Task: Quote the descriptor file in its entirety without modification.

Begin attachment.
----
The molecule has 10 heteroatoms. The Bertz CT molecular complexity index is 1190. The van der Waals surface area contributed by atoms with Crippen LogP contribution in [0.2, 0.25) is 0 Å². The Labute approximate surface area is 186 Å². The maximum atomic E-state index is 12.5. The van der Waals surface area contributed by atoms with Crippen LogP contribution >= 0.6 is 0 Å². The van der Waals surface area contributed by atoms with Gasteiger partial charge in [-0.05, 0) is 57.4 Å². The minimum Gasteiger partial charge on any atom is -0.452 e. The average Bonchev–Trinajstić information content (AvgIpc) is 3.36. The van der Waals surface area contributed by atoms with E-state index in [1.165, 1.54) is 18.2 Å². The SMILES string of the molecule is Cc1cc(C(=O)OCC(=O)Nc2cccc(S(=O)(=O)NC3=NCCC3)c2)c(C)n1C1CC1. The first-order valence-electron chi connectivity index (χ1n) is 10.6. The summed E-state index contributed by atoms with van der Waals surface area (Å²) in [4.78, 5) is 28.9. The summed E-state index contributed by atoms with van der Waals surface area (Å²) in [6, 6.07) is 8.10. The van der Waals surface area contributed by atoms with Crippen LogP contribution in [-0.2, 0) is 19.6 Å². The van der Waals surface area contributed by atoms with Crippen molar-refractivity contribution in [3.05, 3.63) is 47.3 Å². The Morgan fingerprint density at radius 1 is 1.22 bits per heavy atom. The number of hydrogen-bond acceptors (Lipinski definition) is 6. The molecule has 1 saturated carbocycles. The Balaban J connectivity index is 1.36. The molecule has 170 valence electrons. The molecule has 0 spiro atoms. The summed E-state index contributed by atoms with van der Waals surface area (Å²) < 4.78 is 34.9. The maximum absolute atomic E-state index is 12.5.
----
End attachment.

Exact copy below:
The molecule has 10 heteroatoms. The Bertz CT molecular complexity index is 1190. The van der Waals surface area contributed by atoms with Crippen LogP contribution in [0.2, 0.25) is 0 Å². The Labute approximate surface area is 186 Å². The maximum atomic E-state index is 12.5. The van der Waals surface area contributed by atoms with Crippen LogP contribution >= 0.6 is 0 Å². The van der Waals surface area contributed by atoms with Gasteiger partial charge in [-0.05, 0) is 57.4 Å². The minimum Gasteiger partial charge on any atom is -0.452 e. The average Bonchev–Trinajstić information content (AvgIpc) is 3.36. The van der Waals surface area contributed by atoms with E-state index in [1.165, 1.54) is 18.2 Å². The SMILES string of the molecule is Cc1cc(C(=O)OCC(=O)Nc2cccc(S(=O)(=O)NC3=NCCC3)c2)c(C)n1C1CC1. The first-order valence-electron chi connectivity index (χ1n) is 10.6. The summed E-state index contributed by atoms with van der Waals surface area (Å²) in [4.78, 5) is 28.9. The summed E-state index contributed by atoms with van der Waals surface area (Å²) in [6, 6.07) is 8.10. The van der Waals surface area contributed by atoms with Crippen LogP contribution in [-0.2, 0) is 19.6 Å². The van der Waals surface area contributed by atoms with Crippen molar-refractivity contribution in [3.05, 3.63) is 47.3 Å². The Morgan fingerprint density at radius 1 is 1.22 bits per heavy atom. The number of hydrogen-bond acceptors (Lipinski definition) is 6. The molecule has 1 saturated carbocycles. The Balaban J connectivity index is 1.36. The molecule has 170 valence electrons. The molecule has 0 spiro atoms. The summed E-state index contributed by atoms with van der Waals surface area (Å²) < 4.78 is 34.9. The maximum absolute atomic E-state index is 12.5.